0.5-8.0V @ VDS 15v

2-20mA @ Vus 15v










25v @ IG 1A

0.5-8.0V @ VDS 15v

4-16 mA @ Vus 15v










25v @ IG 1A

0.5V-4V @ VDS 15v

4-10mA @ Vus 15v



All types are mounted in T092 plastic cases with pin connections as shown above.


Operation and Applications

The basic mode of operation of the FET amplifier is shown below. This is referred to as the common source amplifier. The gate to source circuit is the input and the drain to source circuit is the output.

When a moderate reverse or negative voltage is applied between gate and source, the gate junction becomes 'reverse biased' i.e. the voltage on the gate reduced the current flowing between the source and the drain. At a higher gate-source voltage, the drain-source current is cut to practically zero. This is referred to as the gate-source pinchoff voltage and is listed in the specifications as VP at a drain-source current of either 1 or 10uA. In practical circuits, the DC bias is developed across R2, due to the current being through it. This then puts the source at a positive potential relative to ground. The gate is at ground potential and therefore is at a negative potential relative to the source, R, sets the input impedance of the circuit since the gate of the FET draws virtually no current at all and so is seen by the load as a very high impedance.


Page 27


All the circuits and applications in these pages assumes the use of 'N-channel' Junction FETs, i.e. FETs in which the drain-source material is made of N-type silicon. However, these JFETs may be replaced in the circuits with P-channel JFETs if the polarity of the power supply is reversed.

Typical Design for a Common-Source Circuit

When used as an amplifier, the FET is biased to a certain part of its response curve for lowest distortion and maximum available voltage swing. Assume that the FET has the following operating parameters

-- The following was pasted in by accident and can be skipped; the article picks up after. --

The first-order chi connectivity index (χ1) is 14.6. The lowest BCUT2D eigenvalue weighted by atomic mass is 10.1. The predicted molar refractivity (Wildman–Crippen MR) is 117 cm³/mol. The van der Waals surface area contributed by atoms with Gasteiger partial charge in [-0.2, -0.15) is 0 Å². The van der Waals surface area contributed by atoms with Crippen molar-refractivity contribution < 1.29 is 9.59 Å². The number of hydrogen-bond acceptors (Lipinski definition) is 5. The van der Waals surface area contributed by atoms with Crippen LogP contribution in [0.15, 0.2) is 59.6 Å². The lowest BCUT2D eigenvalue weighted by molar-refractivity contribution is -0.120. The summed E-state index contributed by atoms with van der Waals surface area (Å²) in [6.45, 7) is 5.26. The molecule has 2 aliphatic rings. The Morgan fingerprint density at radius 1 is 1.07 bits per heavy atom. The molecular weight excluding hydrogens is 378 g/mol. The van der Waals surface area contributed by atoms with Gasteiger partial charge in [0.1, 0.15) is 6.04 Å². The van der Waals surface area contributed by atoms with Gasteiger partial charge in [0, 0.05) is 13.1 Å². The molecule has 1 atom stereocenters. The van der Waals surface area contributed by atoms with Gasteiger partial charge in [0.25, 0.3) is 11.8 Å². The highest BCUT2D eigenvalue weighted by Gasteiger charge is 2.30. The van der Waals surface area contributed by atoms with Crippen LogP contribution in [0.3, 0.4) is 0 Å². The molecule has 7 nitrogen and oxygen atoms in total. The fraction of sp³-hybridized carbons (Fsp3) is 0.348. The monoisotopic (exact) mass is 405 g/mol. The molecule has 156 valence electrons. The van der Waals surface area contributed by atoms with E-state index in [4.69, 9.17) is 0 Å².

VDs = 8V (where VDs is the voltage between drain and source)
   ID = 0.5mA (where ID is the drain current)
VGS = -2V (where VGS is the gate-drain voltage or bias)
The power supply voltage is 22.5v

FET Applications Source Follower Circuit:

The source follower circuit is suitable where a high input impedance and low output impedance is required, but no voltage gain is needed. The figure below shows a typical source follower stage. Input impedance is set by the gate resistor RG. Output impedance is very low.

Page 28
RF Preselector

The uses for the FET are not limited to audio applications. The circuit below is for an RF preselector (a tuned amplifier) for the broadcast bands. The FET is a very good device to use in this application, due to its low cross modulation characteristics. Most cheaper receivers use ordinary bipolar transistors to keep costs down. The FET RF amplifier can also take higher signal levels without distortion. The preselector has a Volume Control style gain control between the FET and the emitter follower output stage. This means that only the FET has to handle high signal levels.